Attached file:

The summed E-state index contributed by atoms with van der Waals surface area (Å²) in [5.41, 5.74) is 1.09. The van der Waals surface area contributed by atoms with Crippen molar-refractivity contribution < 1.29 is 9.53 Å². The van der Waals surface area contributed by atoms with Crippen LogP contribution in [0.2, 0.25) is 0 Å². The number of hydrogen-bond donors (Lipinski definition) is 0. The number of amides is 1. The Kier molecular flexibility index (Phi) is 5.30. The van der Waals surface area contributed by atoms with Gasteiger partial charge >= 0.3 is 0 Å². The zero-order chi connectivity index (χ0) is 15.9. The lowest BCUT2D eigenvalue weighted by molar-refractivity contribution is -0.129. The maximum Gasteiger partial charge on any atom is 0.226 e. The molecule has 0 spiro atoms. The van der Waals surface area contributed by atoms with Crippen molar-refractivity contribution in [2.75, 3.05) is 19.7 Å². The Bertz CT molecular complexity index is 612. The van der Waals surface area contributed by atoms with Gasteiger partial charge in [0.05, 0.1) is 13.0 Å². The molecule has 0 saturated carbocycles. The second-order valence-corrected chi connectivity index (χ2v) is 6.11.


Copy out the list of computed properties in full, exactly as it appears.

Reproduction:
The summed E-state index contributed by atoms with van der Waals surface area (Å²) in [5.41, 5.74) is 1.09. The van der Waals surface area contributed by atoms with Crippen molar-refractivity contribution < 1.29 is 9.53 Å². The van der Waals surface area contributed by atoms with Crippen LogP contribution in [0.2, 0.25) is 0 Å². The number of hydrogen-bond donors (Lipinski definition) is 0. The number of amides is 1. The Kier molecular flexibility index (Phi) is 5.30. The van der Waals surface area contributed by atoms with Gasteiger partial charge >= 0.3 is 0 Å². The zero-order chi connectivity index (χ0) is 15.9. The lowest BCUT2D eigenvalue weighted by molar-refractivity contribution is -0.129. The maximum Gasteiger partial charge on any atom is 0.226 e. The molecule has 0 spiro atoms. The van der Waals surface area contributed by atoms with Crippen molar-refractivity contribution in [2.75, 3.05) is 19.7 Å². The Bertz CT molecular complexity index is 612. The van der Waals surface area contributed by atoms with Gasteiger partial charge in [0.05, 0.1) is 13.0 Å². The molecule has 0 saturated carbocycles. The second-order valence-corrected chi connectivity index (χ2v) is 6.11.